Following Westport we managed to get to the Connemara Sleepzone hostel between Killary and Leenane.

If you’re looking for a quiet break this is a fabulous spot. Good value and they do group deals. Stay and enjoy for €16-€20 a night. There’s a pool table and a bar, a TV with a good DVD collection, comfortable sofas and a collection of board games. Monopoly in French is particularly amusing though to spend half the game attempting to figure out the Chance Card.

Allez á la GO

The kitchen is modern and big and the fridge is walk in (so no fighting with other hostelers over squishing their milk). At breakfast the next morning we eat on a picnic bench at overlooked the spectacular views of Ireland’s only fjord. We sat out on the grass lawn of the hostels garden and enjoyed the rare but magical moments of Connemara sun.

The next day we were booked in for rock climbing and high rope activities in Killary Adventure Centre. We got these two guided activities for €48. A was still limping after the misadventure over the wall (guilt) but she was in a better mood after our night in and ready for the fun. We explained her unexpected injury to our instructor but she seemed certain that A would be fine for most of it.

First came rock climbing, not that there were many rocks involved. The artificial climbing wall was close to 70 feet high and well designed. I had a bit of climbing experience and I found it challenging enough to be interesting but manageable enough to still be a holiday activity. A gave this wall a skip but joined in when we started climbing on a climbing wall that was a series of logs, planks, chains and boxes roped together for thirty or forty feet. There were other high rope games, such as building a tower of milk crates under a harnessed in member of the group, trying to get as high as we could.

Finally was the bungee swing. Unlike bungee jumping (though from the same permanent scaffold) you are strapped into a harness chair beside a friend. Myself and A went first. After you are secured, you get winched up to the level of the frame; 30 metres in the air. You stare down at the ground low beneath you until you pull the string that you were given at the bottom.

We screamed and plummeted towards the ground, we swished past an impressed looking L and T before being flung into the air on the far side of the frame. When the swing eventually swung itself out we were breathless and exhilarated. L and T were restless for their go but we all got a second chance at laughing (and screaming) at the prospect of mortality and adventure.

The next day we were due to get the bus from the nearby town of Leenane. I had assumed it was closer to the hostel than it turned out to be as we found out when asking the nice French woman behind the desk. 6 and half km she tells us. Damn. A is a little worried she won’t make it on her ankle but the French woman suggests that we try hitchhiking down the road.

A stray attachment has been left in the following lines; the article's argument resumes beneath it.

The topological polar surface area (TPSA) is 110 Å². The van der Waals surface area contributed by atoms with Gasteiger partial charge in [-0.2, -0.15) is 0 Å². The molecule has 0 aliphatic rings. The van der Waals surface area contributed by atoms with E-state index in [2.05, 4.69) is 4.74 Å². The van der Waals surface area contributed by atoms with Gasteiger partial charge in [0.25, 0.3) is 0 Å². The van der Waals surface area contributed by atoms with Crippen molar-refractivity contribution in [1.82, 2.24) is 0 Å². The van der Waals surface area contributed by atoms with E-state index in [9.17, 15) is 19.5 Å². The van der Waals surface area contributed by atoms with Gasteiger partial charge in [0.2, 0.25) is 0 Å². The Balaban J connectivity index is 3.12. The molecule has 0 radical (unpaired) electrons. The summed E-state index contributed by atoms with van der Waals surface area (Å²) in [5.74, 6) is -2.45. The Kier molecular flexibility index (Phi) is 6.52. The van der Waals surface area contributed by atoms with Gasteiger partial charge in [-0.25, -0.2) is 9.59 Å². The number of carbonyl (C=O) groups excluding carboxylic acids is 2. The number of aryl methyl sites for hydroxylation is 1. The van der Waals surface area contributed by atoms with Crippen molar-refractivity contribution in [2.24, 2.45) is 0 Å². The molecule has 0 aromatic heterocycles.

Now I knew that people hitchhike down this road a lot. Had my own parents not picked up many a German or Spanish student here during my childhood? But they had also reminded every time we had dropped them off that I was never, NEVER to go hitchhiking. But the sun from the day before had disappeared and I decided, we’d split up into boy, girl groups of two (no one would pick up four or just pick up two boys) and set off down the road, readying our fake smiles and eager thumbs. T and I were the fastest walkers so we went ahead. This meant that any car that would stop would see A and her injured ankle first.

No one stopped.

They beeped, waved and made complicated gestures through their car windows but no one stopped. We weren’t quite on the outskirts of the village when it started to rain. T and I reached Leenane about fifteen minutes before L and A did. We all piled into the little café for tea and chips in foul moods about the amount that we could not rely on the kindness of strangers.

The waitress saw our bulging rucksacks and exhausted expression and sympathetically asked us about our trip. We poured out our woes onto this willing witness. ‘The bus to Letterfrack?’ She asked with a frowned. ‘Why, where were you staying?’ We told her. ‘Up at the Killary Adventure Centre?’ She asked again. ‘But isn’t that place a bus stop too?’

I’ve never come so close to being the victim of homicide as I was the moment A turned her eyes on me that moment.